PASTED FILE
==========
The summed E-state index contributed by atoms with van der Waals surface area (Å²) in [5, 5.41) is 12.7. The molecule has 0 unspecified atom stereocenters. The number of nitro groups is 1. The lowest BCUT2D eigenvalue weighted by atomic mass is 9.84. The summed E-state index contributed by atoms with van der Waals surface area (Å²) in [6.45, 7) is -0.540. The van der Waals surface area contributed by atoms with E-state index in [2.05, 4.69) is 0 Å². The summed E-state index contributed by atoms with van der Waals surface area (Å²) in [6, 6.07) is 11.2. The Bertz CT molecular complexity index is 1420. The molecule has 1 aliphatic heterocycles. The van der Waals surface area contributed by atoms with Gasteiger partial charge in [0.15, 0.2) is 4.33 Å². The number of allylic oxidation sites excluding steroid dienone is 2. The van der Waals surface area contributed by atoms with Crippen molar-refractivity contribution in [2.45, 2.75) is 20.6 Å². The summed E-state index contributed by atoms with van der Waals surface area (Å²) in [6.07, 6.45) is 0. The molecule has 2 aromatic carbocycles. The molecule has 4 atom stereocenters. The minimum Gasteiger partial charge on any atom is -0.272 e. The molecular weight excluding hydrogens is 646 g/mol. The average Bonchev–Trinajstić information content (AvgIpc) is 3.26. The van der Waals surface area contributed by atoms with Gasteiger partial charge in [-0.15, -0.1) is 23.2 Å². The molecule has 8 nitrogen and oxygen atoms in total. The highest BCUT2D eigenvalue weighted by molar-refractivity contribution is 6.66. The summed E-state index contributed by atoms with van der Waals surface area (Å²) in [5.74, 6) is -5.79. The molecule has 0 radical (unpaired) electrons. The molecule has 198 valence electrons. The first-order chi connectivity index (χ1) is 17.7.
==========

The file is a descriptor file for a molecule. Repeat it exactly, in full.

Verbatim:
The summed E-state index contributed by atoms with van der Waals surface area (Å²) in [5, 5.41) is 12.7. The molecule has 0 unspecified atom stereocenters. The number of nitro groups is 1. The lowest BCUT2D eigenvalue weighted by atomic mass is 9.84. The summed E-state index contributed by atoms with van der Waals surface area (Å²) in [6.45, 7) is -0.540. The van der Waals surface area contributed by atoms with E-state index in [2.05, 4.69) is 0 Å². The summed E-state index contributed by atoms with van der Waals surface area (Å²) in [6, 6.07) is 11.2. The Bertz CT molecular complexity index is 1420. The molecule has 1 aliphatic heterocycles. The van der Waals surface area contributed by atoms with Gasteiger partial charge in [0.15, 0.2) is 4.33 Å². The number of allylic oxidation sites excluding steroid dienone is 2. The van der Waals surface area contributed by atoms with Crippen molar-refractivity contribution in [2.45, 2.75) is 20.6 Å². The summed E-state index contributed by atoms with van der Waals surface area (Å²) in [6.07, 6.45) is 0. The molecule has 2 aromatic carbocycles. The molecule has 4 atom stereocenters. The minimum Gasteiger partial charge on any atom is -0.272 e. The molecular weight excluding hydrogens is 646 g/mol. The average Bonchev–Trinajstić information content (AvgIpc) is 3.26. The van der Waals surface area contributed by atoms with Gasteiger partial charge in [-0.15, -0.1) is 23.2 Å². The molecule has 8 nitrogen and oxygen atoms in total. The highest BCUT2D eigenvalue weighted by molar-refractivity contribution is 6.66. The summed E-state index contributed by atoms with van der Waals surface area (Å²) in [5.74, 6) is -5.79. The molecule has 0 radical (unpaired) electrons. The molecule has 198 valence electrons. The first-order chi connectivity index (χ1) is 17.7.